When Trent Boult is running in to the wicket, it is not hard to imagine him as an Olympic sprinter. He approaches the crease like a leopard approaching his prey, but rather than delivering the ball with the pace and fury that his run up would suggest, it’s his subtlety and control that causes the most problems for the batsmen.
Like a lot of left-arm pace bowlers, his primary variation is the contrast between a ball that angles across the right-handed batsman and one that swings back in. But the thing that makes Boult stand out is his late release point and good wrist control that means that he can bowl both a yorker or a bouncer without signalling to the batsman with a significant change in release. That results in batsmen getting hurried up by deliveries that are 5km/h slower than deliveries that they can play comfortably from other bowlers.
Boult has become one of the best all-format pace bowlers in the world, excelling with the new ball in Tests, one-day internationals and T20s. He’s part of the Northern Districts production line of quality pace bowlers, having been born and played all his domestic cricket there. Initially he was considered a Test specialist but was picked ahead of Kyle Mills for the last World Cup, and certainly took his opportunity, taking 22 wickets at an average of 16.86.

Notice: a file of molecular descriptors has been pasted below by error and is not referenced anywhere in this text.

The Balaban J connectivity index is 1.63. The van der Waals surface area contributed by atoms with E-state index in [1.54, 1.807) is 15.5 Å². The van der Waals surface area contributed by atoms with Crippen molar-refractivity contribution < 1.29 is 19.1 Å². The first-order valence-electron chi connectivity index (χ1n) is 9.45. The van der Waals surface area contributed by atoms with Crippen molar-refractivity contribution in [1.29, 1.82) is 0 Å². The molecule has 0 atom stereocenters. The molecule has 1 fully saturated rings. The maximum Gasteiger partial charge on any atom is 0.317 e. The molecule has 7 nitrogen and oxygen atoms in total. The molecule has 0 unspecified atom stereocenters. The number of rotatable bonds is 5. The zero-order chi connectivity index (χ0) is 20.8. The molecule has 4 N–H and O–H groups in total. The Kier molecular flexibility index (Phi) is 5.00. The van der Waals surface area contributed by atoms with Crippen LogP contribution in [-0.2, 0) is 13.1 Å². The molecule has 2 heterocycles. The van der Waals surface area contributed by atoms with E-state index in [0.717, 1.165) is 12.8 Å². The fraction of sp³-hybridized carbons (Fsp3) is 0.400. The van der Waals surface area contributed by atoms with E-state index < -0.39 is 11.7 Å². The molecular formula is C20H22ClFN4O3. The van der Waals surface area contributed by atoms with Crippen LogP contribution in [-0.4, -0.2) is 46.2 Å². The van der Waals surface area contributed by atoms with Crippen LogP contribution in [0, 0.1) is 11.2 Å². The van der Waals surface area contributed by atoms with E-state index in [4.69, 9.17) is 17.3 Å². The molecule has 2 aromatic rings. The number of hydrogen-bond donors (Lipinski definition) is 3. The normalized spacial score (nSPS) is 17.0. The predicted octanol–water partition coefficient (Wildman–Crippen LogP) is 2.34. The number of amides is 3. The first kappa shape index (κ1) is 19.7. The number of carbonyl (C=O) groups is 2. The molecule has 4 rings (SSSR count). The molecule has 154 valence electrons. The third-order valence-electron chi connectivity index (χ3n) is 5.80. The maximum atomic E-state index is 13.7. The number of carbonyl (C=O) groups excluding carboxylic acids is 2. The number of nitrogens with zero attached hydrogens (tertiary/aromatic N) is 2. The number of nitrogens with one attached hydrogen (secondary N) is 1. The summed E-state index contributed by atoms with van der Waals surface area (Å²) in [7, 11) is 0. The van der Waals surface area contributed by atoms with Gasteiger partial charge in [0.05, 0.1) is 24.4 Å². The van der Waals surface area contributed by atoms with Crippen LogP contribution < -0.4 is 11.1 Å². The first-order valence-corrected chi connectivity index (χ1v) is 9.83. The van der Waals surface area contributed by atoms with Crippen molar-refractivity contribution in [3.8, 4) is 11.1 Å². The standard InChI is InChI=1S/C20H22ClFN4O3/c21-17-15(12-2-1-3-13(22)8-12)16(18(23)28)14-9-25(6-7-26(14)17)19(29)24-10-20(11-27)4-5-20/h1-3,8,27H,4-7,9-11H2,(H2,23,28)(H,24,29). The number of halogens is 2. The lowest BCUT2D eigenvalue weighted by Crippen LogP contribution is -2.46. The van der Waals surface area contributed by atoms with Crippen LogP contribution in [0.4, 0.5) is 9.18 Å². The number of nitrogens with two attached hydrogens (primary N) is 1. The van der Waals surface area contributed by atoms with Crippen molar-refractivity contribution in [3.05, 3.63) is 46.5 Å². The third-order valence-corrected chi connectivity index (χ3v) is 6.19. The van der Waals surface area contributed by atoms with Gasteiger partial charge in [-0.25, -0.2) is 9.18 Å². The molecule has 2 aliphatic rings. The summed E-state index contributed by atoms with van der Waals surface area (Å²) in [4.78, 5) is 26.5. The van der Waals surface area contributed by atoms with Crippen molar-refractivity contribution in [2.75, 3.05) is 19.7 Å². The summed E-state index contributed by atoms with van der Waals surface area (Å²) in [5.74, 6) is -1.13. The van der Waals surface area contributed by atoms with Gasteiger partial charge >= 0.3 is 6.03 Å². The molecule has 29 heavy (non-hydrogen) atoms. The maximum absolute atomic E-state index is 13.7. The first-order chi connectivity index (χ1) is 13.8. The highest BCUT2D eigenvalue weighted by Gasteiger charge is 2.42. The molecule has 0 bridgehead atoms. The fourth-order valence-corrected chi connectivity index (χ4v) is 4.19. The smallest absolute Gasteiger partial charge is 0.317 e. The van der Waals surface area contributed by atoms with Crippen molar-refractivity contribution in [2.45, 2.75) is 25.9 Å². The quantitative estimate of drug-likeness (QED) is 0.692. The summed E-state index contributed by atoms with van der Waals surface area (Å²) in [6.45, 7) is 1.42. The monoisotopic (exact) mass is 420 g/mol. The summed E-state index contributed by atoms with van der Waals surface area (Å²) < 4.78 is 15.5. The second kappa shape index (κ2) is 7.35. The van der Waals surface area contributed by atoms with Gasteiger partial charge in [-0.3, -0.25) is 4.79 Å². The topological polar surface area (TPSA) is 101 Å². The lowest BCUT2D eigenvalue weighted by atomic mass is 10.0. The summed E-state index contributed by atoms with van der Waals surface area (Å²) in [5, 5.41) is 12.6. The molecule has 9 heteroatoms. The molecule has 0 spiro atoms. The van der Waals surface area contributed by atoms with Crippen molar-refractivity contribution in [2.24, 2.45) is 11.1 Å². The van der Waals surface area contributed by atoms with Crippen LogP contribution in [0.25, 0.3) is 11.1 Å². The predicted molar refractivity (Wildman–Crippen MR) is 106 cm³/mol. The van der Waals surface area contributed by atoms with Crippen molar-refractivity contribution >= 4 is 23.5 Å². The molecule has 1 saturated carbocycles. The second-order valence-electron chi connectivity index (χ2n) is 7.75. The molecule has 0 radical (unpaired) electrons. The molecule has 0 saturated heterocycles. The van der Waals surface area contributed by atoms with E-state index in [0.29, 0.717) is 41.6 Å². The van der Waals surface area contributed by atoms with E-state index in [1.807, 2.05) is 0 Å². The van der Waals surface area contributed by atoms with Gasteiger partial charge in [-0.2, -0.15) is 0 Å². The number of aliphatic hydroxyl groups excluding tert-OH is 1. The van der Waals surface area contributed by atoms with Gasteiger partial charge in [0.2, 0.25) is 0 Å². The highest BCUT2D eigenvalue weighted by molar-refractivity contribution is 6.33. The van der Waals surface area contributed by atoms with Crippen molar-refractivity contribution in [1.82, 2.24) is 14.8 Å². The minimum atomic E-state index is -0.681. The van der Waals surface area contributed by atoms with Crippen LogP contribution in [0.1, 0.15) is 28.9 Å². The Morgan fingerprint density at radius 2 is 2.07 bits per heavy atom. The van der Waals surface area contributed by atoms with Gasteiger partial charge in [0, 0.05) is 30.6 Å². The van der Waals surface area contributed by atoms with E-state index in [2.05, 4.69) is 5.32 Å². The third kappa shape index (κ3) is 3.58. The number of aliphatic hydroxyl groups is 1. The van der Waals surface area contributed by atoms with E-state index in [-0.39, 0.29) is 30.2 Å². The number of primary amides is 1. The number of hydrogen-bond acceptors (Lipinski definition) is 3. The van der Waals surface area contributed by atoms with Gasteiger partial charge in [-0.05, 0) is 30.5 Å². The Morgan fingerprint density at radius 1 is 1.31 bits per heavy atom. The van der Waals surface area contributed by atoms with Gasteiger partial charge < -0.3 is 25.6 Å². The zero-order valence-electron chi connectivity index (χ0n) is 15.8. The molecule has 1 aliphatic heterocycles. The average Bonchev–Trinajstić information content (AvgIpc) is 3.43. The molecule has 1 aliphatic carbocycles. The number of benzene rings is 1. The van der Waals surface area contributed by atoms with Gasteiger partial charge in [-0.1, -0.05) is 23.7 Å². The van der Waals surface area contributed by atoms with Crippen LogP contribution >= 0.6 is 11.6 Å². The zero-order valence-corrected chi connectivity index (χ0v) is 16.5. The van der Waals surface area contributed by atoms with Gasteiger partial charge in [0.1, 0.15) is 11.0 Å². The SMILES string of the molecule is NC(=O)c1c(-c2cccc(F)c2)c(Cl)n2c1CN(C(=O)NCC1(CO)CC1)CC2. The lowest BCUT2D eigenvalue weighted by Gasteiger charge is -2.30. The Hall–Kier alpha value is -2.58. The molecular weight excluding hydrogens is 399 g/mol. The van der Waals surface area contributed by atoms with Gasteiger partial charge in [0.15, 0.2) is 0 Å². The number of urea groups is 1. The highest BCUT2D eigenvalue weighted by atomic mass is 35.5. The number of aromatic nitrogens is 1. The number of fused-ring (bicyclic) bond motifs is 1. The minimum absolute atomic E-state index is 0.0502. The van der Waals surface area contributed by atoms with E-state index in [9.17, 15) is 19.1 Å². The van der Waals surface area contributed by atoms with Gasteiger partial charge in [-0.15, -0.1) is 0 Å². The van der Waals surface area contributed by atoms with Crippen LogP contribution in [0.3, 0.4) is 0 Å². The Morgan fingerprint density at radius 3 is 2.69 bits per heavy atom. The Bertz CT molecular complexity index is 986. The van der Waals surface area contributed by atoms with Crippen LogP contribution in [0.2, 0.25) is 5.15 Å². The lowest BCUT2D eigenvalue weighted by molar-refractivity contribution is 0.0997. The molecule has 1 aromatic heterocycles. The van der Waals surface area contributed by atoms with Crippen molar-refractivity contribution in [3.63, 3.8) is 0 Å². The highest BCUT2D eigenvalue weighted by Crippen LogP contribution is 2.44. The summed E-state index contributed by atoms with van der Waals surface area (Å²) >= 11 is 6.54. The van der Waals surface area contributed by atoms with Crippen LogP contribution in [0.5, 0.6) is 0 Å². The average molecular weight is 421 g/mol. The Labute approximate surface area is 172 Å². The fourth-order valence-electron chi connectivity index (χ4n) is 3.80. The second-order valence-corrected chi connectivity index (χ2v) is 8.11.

Since then he has established himself as one of the world’s premier opening bowlers, being consistently ranked in the top 10 (and normally in the top 3) by the ICC ever since the World Cup semi-final. He has picked up roughly 2 wickets per match, averaging less than 25 runs each.
His athleticism has also seen him become one of the best outfielders in the game. His highlight reel of catches, be they at gully, mid-wicket or on the boundary makes for spectacular watching. He also currently holds the world record for most sixes hit while batting at number 11 in both Tests and is tied for the most in ODIs, although his teammates probably hope that he does not get an opportunity to claim that by himself during this World Cup.